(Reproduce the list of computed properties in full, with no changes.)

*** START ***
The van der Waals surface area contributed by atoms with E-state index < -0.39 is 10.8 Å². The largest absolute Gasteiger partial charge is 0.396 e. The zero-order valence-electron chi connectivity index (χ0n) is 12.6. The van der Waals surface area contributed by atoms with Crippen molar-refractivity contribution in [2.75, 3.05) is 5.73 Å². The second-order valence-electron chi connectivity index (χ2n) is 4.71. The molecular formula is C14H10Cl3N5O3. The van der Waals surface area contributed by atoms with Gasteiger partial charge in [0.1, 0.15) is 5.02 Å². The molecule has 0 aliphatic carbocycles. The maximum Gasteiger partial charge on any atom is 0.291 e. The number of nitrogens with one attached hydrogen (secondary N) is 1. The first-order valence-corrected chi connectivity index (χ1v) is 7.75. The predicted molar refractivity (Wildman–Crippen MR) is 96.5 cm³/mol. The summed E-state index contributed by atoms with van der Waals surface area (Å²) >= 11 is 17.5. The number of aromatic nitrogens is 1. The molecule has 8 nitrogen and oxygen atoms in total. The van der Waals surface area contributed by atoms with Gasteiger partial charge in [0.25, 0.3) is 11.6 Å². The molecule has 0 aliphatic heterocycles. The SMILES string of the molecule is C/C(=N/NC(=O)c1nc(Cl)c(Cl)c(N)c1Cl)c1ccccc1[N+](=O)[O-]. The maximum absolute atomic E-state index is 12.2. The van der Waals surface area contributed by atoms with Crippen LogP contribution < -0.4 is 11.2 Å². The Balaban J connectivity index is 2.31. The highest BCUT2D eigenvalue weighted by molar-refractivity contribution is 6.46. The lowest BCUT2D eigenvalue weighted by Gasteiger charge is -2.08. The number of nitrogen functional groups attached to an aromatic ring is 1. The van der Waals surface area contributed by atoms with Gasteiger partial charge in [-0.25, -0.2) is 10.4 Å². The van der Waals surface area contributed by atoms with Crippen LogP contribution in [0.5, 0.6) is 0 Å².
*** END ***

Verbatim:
The van der Waals surface area contributed by atoms with E-state index < -0.39 is 10.8 Å². The largest absolute Gasteiger partial charge is 0.396 e. The zero-order valence-electron chi connectivity index (χ0n) is 12.6. The van der Waals surface area contributed by atoms with Crippen molar-refractivity contribution in [2.75, 3.05) is 5.73 Å². The second-order valence-electron chi connectivity index (χ2n) is 4.71. The molecular formula is C14H10Cl3N5O3. The van der Waals surface area contributed by atoms with Gasteiger partial charge in [0.1, 0.15) is 5.02 Å². The molecule has 0 aliphatic carbocycles. The maximum Gasteiger partial charge on any atom is 0.291 e. The number of nitrogens with one attached hydrogen (secondary N) is 1. The first-order valence-corrected chi connectivity index (χ1v) is 7.75. The predicted molar refractivity (Wildman–Crippen MR) is 96.5 cm³/mol. The summed E-state index contributed by atoms with van der Waals surface area (Å²) >= 11 is 17.5. The number of aromatic nitrogens is 1. The molecule has 8 nitrogen and oxygen atoms in total. The van der Waals surface area contributed by atoms with Gasteiger partial charge in [0.25, 0.3) is 11.6 Å². The molecule has 0 aliphatic heterocycles. The SMILES string of the molecule is C/C(=N/NC(=O)c1nc(Cl)c(Cl)c(N)c1Cl)c1ccccc1[N+](=O)[O-]. The maximum absolute atomic E-state index is 12.2. The van der Waals surface area contributed by atoms with Crippen LogP contribution < -0.4 is 11.2 Å². The Balaban J connectivity index is 2.31. The highest BCUT2D eigenvalue weighted by molar-refractivity contribution is 6.46. The lowest BCUT2D eigenvalue weighted by Gasteiger charge is -2.08. The number of nitrogen functional groups attached to an aromatic ring is 1. The van der Waals surface area contributed by atoms with Gasteiger partial charge in [-0.25, -0.2) is 10.4 Å². The van der Waals surface area contributed by atoms with Crippen LogP contribution in [0.5, 0.6) is 0 Å².